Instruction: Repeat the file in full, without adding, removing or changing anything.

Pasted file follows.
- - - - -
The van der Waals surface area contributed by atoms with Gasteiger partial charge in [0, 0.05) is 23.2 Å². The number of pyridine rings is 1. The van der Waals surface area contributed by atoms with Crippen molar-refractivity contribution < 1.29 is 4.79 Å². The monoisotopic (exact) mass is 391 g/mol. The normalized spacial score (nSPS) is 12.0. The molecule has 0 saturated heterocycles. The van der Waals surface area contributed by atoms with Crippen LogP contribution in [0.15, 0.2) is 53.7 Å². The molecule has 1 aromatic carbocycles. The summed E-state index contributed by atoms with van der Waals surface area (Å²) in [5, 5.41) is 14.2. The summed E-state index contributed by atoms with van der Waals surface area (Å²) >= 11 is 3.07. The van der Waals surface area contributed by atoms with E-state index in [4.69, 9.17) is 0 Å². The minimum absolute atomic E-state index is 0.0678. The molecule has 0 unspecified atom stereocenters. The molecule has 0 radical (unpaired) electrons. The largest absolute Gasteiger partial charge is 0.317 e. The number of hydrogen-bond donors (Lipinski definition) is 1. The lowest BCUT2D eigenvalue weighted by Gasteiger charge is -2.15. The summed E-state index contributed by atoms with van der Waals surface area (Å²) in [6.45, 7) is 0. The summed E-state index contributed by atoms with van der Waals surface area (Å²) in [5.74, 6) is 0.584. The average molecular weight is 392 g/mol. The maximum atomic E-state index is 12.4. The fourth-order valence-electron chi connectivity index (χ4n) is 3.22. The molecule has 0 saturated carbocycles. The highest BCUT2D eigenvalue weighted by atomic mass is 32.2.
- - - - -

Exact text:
The van der Waals surface area contributed by atoms with Gasteiger partial charge in [0, 0.05) is 23.2 Å². The number of pyridine rings is 1. The van der Waals surface area contributed by atoms with Crippen molar-refractivity contribution < 1.29 is 4.79 Å². The monoisotopic (exact) mass is 391 g/mol. The normalized spacial score (nSPS) is 12.0. The molecule has 0 saturated heterocycles. The van der Waals surface area contributed by atoms with Crippen LogP contribution in [0.15, 0.2) is 53.7 Å². The molecule has 1 aromatic carbocycles. The summed E-state index contributed by atoms with van der Waals surface area (Å²) in [5, 5.41) is 14.2. The summed E-state index contributed by atoms with van der Waals surface area (Å²) >= 11 is 3.07. The van der Waals surface area contributed by atoms with E-state index in [4.69, 9.17) is 0 Å². The minimum absolute atomic E-state index is 0.0678. The molecule has 0 unspecified atom stereocenters. The molecule has 0 radical (unpaired) electrons. The largest absolute Gasteiger partial charge is 0.317 e. The number of hydrogen-bond donors (Lipinski definition) is 1. The lowest BCUT2D eigenvalue weighted by Gasteiger charge is -2.15. The summed E-state index contributed by atoms with van der Waals surface area (Å²) in [6.45, 7) is 0. The summed E-state index contributed by atoms with van der Waals surface area (Å²) in [5.74, 6) is 0.584. The average molecular weight is 392 g/mol. The maximum atomic E-state index is 12.4. The fourth-order valence-electron chi connectivity index (χ4n) is 3.22. The molecule has 0 saturated carbocycles. The highest BCUT2D eigenvalue weighted by atomic mass is 32.2.